Securing the Borders
Since the utter decimation of our broccoli plants (all 32 of them), we have also experienced some friendly fire:
The chickens got into the Brussels sprouts again. Time to get serious about protecting our food.
With some more stakes inherited from the move into this house and some more rolls of chicken wire from the hardware store, we added a big cage around the Brussels sprouts patch. That will definitely keep out the chickens, and hopefully whatever else has been munching on our brassica. So far it's working on the cabbages pretty well.
As you may recall, the Brussels sprouts aren't doing terribly well in that shady spot anyway, so we also decided to cut our losses there and sow more lettuces between the rows of Brussels sprouts. If we get a few Brussels sprouts there, great; if not, we are hoping that we can eke some summer lettuce out of that shady spot, since many of ours have either been eaten or have bolted past the point of being edible (although some of the less bitter ones are still okay with a sweeter salad dressing).
Anyway, Brussels sprouts have been resown in a square from which we recently harvested garlic:
Soil was amended with some fertilizer and compost, fencing was erected, and if all goes well this sunnier spot will bring us 20 Brussels sprouts stalks for the fall.
Another part of our plant relocation program: flat leaf parsley. This had also been chewed down by some animal last week, but of greater concern is how yellow and dried most of the leaves had turned in the heat of last week. The curley parsley gets a bit more afternoon shade and is doing fine, so we figured we'd cut off the dead parts and try moving this into a shadier spot:
I took this picture during the sunny few hours, but typically this area is much shadier. Hopefully between the shade, the rain, and the fertilizer it will bounce back. You can also see our sorrel to the lower right, which we moved to this shady spot after the leaves were burnt back in the sun earlier in the season. The chickens chewed that down, too, but we are hoping it will do well enough to overwinter and be ready for harvesting next spring.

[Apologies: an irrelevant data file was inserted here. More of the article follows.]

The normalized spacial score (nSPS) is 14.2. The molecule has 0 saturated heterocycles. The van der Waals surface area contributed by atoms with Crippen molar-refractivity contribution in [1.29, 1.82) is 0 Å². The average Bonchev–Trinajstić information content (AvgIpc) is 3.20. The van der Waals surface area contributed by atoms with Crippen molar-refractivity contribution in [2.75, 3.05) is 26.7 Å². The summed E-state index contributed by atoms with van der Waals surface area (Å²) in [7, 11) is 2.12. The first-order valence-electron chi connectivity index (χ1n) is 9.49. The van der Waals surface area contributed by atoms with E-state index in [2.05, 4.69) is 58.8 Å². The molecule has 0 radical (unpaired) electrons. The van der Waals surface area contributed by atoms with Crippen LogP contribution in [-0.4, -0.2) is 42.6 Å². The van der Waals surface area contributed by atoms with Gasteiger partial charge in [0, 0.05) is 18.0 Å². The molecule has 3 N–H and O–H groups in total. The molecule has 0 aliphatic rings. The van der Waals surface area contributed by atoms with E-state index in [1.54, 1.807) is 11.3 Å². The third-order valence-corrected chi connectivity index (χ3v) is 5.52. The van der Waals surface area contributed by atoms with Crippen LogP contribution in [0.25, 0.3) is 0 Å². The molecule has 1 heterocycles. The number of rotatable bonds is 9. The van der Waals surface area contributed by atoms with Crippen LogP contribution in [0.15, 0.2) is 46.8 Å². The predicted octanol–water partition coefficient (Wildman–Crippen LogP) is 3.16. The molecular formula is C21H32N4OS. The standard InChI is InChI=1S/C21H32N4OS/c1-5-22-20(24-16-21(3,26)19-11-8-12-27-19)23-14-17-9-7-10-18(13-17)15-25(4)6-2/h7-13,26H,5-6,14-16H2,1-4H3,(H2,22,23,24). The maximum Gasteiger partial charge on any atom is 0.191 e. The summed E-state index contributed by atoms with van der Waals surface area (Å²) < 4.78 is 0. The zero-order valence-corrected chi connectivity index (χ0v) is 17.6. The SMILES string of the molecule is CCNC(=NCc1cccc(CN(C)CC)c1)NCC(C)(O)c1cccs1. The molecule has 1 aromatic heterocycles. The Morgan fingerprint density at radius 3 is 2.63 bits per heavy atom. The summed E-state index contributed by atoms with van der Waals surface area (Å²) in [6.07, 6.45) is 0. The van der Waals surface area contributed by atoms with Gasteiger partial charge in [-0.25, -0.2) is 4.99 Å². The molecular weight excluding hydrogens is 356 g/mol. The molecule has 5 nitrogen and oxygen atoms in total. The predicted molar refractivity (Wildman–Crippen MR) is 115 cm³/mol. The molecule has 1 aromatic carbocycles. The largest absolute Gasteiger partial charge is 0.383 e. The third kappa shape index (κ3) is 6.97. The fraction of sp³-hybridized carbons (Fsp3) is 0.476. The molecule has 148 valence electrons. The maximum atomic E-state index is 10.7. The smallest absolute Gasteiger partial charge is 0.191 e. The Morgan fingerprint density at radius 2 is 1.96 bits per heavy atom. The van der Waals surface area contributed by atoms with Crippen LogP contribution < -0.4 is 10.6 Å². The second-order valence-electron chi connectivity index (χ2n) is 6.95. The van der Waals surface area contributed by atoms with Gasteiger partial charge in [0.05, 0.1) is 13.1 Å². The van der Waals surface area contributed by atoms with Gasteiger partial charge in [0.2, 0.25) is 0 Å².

Finally, Kirk used some smaller bits of leftover hardware cloth and chicken wire to make some more serious walls around our sunflower seedlings:
The chipmunks still managed to pull out a few seedlings over the tops of the shorter pots (although the tall Solo cups seemed to work well). The seedlings were left uneaten on the ground, presumably a disappointment after they discovered there weren't actually seeds attached any more. Jerks.
So a few of these cups have yet ANOTHER seed planted in them, and a cage around them. This is the very last chance I'm giving to sunflowers this year.
Did I mention that the squirrels have managed to eat through some of our netting bags on the peaches? I'm not sure we'll end up with any — it's a long way to go before they would ripen.
My last animal-proofing chore yesterday? Emailing local animal shelters for information about adopting a barn cat.